Sanidad Vegetal employs 10 pilots to fly its 11 Pawnees. They are required by the Colombian Aero Civil to have a minimum of 100 hours of commercial flight time and a minimum of 50 hours of ag-flying logged. Normally, Colombian ag-pilots are required to retire from ag-flying at 65 years old. However, due to a shortage of qualified Colombian ag-pilots, the government has extended the retirement age to 68 years old.

The 11 Pawnees operate from 24 airstrips throughout Colombia with the furtherest apart being about 150 kilometers (90 miles). Seven of the airstrips are paved and strategically located and provide stores of parts.

The flying day starts around 6:00 a.m. with spraying that stops around 9-10 a.m. due to either heat, humidity, wind, or some combination of. Dry applications continue after liquid applications.

Four years ago, Sanidad Vegetal bought a nearby operation in Agua Blanca that was using two C-188s. Sanidad Vegetal is not approved by the Colombian Aero Civil to operate C-188s, but hopes to be certified to use the C-188s in 2016. Until that time, four of the eleven Pawnees operate from Agua Blanca with 12 support and maintenance employees and four pilots based there. The remaining seven Pawnees and pilots are based in Ibagué with 25 support, maintenance and administrative employees.

Sanidad Vegetal administrative personnel at the main office in Ibagué with General Manager Andres Klotz second from right and retired Chief Pilot Billy Griebling far right

Sanidad Vegetal administrative personnel at the main office in Ibagué with General Manager Andres Klotz second from right and retired Chief Pilot Billy Griebling far right

Ibagué-based employees.

Ibagué-based employees.

Sanidad Vegetal’s fleet of Pawnees have been converted from their original D-model configuration with wingtip fuel tanks, to C-models with fuselage fuel tanks. The aircraft have 260 HP, O-540 Lycoming engines with high compression pistons and constant speed props. The fuselages have been converted from fabric to aluminum. Pilots prefer the C-model version of the PA-25 because of its performance and better flying characteristics than the D-model.

“For our area with its small fields, the Pawnee is the most efficient aircraft,” says Andres. “We converted D-models to C-models because our pilots like the way they fly.”

A select number of Sanidad Vegetal’s Pawnees are outfitted with Satloc GPS units. Some growers prefer to not use GPS on their fields. However, the company’s four major clients require GPS-equipped Pawnees with CP nozzles for more accurate applications.

Sanidad Vegetal Cruz Verde has remained a stable ag-aviation company with its 11-Pawnee fleet working from 24 airstrips in the Ibagué region riceland of Colombia. The company has withstood political change and today deals with a widespread drought. The company operates well within its means with an aircraft that is easy to fly and very productive over small fields, Sanidad Vegetal Cruz Verde continues to prosper; the Red Cross for Colombian agriculture.

Sanidad Vegetal can rebuild their Pawnees from the ground up. Here is a fuselage jig and the mold for fiberglass wingtips held by Billy Griebling. Up until recently, the company had a complete engine shop and rebuilt their O-540 Lycoming engines. However, the Colombian Aero Civil has imposed new, restrictive regulations that make it impractical to have an engine shop. Four to five engines are bought and imported from the U.S. annually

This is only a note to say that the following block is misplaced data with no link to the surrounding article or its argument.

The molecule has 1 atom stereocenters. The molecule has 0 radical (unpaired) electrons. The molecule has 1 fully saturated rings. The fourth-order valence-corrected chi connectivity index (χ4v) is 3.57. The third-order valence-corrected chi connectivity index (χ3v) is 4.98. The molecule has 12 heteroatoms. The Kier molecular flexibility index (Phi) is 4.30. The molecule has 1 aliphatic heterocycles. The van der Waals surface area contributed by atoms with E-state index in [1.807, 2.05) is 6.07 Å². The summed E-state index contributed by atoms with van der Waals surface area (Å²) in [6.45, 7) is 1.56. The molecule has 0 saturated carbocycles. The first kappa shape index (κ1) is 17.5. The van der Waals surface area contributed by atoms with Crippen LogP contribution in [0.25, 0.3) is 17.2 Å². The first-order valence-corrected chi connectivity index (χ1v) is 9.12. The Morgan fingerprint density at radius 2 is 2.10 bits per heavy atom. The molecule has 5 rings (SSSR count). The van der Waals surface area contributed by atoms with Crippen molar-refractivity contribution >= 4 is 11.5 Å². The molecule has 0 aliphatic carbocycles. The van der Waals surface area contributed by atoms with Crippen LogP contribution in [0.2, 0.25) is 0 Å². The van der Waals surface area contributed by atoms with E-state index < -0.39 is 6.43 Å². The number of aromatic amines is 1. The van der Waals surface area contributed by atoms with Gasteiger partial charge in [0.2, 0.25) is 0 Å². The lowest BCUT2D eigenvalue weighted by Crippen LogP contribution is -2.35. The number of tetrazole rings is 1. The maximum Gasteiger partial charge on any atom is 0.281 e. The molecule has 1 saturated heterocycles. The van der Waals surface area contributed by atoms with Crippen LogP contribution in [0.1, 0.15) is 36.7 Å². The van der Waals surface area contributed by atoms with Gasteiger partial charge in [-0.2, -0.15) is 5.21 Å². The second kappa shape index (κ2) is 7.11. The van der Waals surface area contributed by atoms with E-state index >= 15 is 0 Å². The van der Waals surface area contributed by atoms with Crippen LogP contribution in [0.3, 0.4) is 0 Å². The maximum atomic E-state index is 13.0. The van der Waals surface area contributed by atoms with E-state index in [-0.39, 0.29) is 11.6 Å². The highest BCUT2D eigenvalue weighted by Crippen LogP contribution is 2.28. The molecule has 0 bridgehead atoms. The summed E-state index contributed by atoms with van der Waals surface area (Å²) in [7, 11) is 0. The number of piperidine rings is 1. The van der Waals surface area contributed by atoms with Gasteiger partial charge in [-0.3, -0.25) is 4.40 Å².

Sanidad Vegetal can rebuild their Pawnees from the ground up. Here is a fuselage jig and the mold for fiberglass wingtips held by Billy Griebling. Up until recently, the company had a complete engine shop and rebuilt their O-540 Lycoming engines. However, the Colombian Aero Civil has imposed new, restrictive regulations that make it impractical to have an engine shop. Four to five engines are bought and imported from the U.S. annually

Zones of operations with 24 airstrips for Sanidad Vegetal Cruz Verde in the river plains west of Rio Magdalena

Zones of operations with 24 airstrips for Sanidad Vegetal Cruz Verde in the river plains west of Rio Magdalena

Loading Pawnee with rice fertilizer from fixed, concrete loading ramp

Loading Pawnee with rice fertilizer from fixed, concrete loading ramp

Elevator control cable attach points are viewable through plexiglas inspection plates as an added measure of safety in a corrosive environment

Elevator control cable attach points are viewable through plexiglas inspection plates as an added measure of safety in a corrosive environment

Sanidad Vegetal Agua Blanca pilots with their helmets and four support personnel. General Manager, Andres Klotz, fourth from the right, at the Agua Blanca base

Sanidad Vegetal Agua Blanca pilots with their helmets and four support personnel. General Manager, Andres Klotz, fourth from the right, at the Agua Blanca base

Four Sanidad Vegetal Pawnees parked at Agua Blanca with one of two Cessna C-188s in the middle of the line up

Four Sanidad Vegetal Pawnees parked at Agua Blanca with one of two Cessna C-188s in the middle of the line up

Sanidad Vegetal’s Pawnees have exposed lower fuselage tubing and lower rudder tubing to prevent fertilizer accumulation that if covered would leads to hidden corrosion

Sanidad Vegetal’s Pawnees have exposed lower fuselage tubing and lower rudder tubing to prevent fertilizer accumulation that if covered would leads to hidden corrosion